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The unexplained part of public debt

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  • Campos, Camila F.S.
  • Jaimovich, Dany
  • Panizza, Ugo

Abstract

This paper shows that budget deficits account for a relatively small fraction of debt growth and that stock-flow reconciliation, which is often considered a residual entity, is one of the key determinants of debt dynamics. After having explained the importance of the stock-flow reconciliation, the paper shows that this residual entity can be partly explained by contingent liabilities and balancesheet effects.
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Suggested Citation

  • Campos, Camila F.S. & Jaimovich, Dany & Panizza, Ugo, 2006. "The unexplained part of public debt," Emerging Markets Review, Elsevier, vol. 7(3), pages 228-243, September.
  • Handle: RePEc:eee:ememar:v:7:y:2006:i:3:p:228-243
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    References listed on IDEAS

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    1. Barry Eichengreen & Ricardo Hausmann & Ugo Panizza, 2007. "Currency Mismatches, Debt Intolerance, and the Original Sin: Why They Are Not the Same and Why It Matters," NBER Chapters, in: Capital Controls and Capital Flows in Emerging Economies: Policies, Practices, and Consequences, pages 121-170, National Bureau of Economic Research, Inc.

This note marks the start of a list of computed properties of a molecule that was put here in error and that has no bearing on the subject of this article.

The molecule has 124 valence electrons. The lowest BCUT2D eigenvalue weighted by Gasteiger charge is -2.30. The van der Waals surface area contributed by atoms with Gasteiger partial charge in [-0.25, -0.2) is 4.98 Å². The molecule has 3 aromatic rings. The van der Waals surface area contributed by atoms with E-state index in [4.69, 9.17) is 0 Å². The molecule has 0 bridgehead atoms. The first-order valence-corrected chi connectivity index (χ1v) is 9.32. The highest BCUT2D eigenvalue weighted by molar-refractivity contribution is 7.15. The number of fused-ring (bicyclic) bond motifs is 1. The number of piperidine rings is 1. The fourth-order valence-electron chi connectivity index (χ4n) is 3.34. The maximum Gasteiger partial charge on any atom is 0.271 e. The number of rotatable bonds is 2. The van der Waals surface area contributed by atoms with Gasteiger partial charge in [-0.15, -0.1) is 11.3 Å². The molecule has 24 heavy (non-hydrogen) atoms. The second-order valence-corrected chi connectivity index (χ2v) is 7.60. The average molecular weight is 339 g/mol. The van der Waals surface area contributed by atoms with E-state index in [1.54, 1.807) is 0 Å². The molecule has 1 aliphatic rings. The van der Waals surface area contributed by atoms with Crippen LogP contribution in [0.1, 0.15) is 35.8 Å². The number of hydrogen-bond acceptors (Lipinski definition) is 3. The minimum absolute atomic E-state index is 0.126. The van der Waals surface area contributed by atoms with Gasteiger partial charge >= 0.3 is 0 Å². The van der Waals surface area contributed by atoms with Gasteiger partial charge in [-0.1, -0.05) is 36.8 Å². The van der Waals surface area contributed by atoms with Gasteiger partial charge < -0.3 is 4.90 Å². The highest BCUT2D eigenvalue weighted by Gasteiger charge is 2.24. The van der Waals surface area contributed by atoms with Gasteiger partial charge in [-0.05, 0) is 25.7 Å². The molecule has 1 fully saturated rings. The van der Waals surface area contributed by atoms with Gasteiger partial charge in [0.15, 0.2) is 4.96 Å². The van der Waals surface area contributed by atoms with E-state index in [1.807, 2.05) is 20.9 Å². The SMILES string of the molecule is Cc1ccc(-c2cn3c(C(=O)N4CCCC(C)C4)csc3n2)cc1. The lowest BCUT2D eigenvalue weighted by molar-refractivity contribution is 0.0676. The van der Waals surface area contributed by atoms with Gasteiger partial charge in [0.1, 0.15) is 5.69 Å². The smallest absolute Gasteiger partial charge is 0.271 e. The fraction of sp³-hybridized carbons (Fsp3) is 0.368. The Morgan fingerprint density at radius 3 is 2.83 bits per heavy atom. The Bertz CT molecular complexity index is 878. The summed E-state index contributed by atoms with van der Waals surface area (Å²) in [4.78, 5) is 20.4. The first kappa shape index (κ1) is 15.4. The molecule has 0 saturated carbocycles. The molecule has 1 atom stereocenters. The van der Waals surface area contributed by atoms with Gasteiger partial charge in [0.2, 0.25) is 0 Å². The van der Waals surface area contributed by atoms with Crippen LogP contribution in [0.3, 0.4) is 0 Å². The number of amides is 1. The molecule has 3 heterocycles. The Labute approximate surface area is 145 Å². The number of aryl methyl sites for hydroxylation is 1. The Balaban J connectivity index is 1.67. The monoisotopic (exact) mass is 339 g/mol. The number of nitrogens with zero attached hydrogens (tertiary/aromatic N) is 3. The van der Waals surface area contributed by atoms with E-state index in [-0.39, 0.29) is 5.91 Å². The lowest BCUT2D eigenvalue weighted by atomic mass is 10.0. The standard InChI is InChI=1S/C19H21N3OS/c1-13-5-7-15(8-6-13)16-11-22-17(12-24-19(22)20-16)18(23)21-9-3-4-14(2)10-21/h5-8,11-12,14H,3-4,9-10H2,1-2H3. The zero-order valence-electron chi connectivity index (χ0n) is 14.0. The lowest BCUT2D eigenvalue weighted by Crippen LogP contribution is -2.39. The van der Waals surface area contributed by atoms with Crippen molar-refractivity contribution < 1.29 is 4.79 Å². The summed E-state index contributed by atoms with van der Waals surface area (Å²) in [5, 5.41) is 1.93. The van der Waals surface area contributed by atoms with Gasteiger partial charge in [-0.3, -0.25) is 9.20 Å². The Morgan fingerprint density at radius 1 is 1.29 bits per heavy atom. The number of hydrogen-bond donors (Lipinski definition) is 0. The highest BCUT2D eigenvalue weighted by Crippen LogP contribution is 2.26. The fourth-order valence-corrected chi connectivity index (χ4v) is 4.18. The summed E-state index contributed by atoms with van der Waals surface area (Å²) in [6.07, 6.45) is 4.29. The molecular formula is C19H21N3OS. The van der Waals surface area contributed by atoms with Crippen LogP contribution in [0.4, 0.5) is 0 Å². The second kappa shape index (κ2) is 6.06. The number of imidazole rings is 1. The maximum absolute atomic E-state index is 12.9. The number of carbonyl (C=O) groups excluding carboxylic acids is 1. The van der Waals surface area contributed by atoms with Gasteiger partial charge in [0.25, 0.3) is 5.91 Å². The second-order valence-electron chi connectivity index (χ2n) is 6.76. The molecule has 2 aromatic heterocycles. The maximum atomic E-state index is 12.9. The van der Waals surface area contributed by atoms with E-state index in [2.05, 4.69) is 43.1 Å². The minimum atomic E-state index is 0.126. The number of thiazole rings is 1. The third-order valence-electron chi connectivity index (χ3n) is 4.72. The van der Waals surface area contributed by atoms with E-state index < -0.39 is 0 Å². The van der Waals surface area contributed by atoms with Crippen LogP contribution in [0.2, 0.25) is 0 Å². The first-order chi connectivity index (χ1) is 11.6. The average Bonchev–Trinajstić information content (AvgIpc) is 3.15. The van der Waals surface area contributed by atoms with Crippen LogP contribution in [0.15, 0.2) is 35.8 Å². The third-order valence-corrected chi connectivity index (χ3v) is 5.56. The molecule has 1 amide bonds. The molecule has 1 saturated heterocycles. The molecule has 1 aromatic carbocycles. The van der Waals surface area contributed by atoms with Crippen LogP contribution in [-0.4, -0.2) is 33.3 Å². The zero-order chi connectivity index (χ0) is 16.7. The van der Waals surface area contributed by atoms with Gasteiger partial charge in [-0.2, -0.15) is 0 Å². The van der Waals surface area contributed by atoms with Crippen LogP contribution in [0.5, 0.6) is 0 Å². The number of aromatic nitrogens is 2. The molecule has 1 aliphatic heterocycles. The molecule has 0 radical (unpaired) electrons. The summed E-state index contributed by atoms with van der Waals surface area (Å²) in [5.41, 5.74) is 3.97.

2. Ms. Anastasia Guscina & Mr. Olivier D Jeanne, 2006. "Government Debt in Emerging Market Countries: A New Data Set," IMF Working Papers 2006/098, International Monetary Fund.
    3. Dany Jaimovich & Ugo Panizza, 2010. "Public debt around the world: a new data set of central government debt," Applied Economics Letters, Taylor & Francis Journals, vol. 17(1), pages 19-24, January.
    4. Aizenman, Joshua & Powell, Andrew, 1998. "The political economy of public savings and the role of capital mobility," Journal of Development Economics, Elsevier, vol. 57(1), pages 67-95, October.
    5. Morris Goldstein & Philip Turner, 2004. "Controlling Currency Mismatches in Emerging Markets," Peterson Institute Press: All Books, Peterson Institute for International Economics, number 373, October.
    6. Dany Jaimovich & Ugo Panizza, 2010. "Public debt around the world: a new data set of central government debt," Applied Economics Letters, Taylor & Francis Journals, vol. 17(1), pages 19-24, January.
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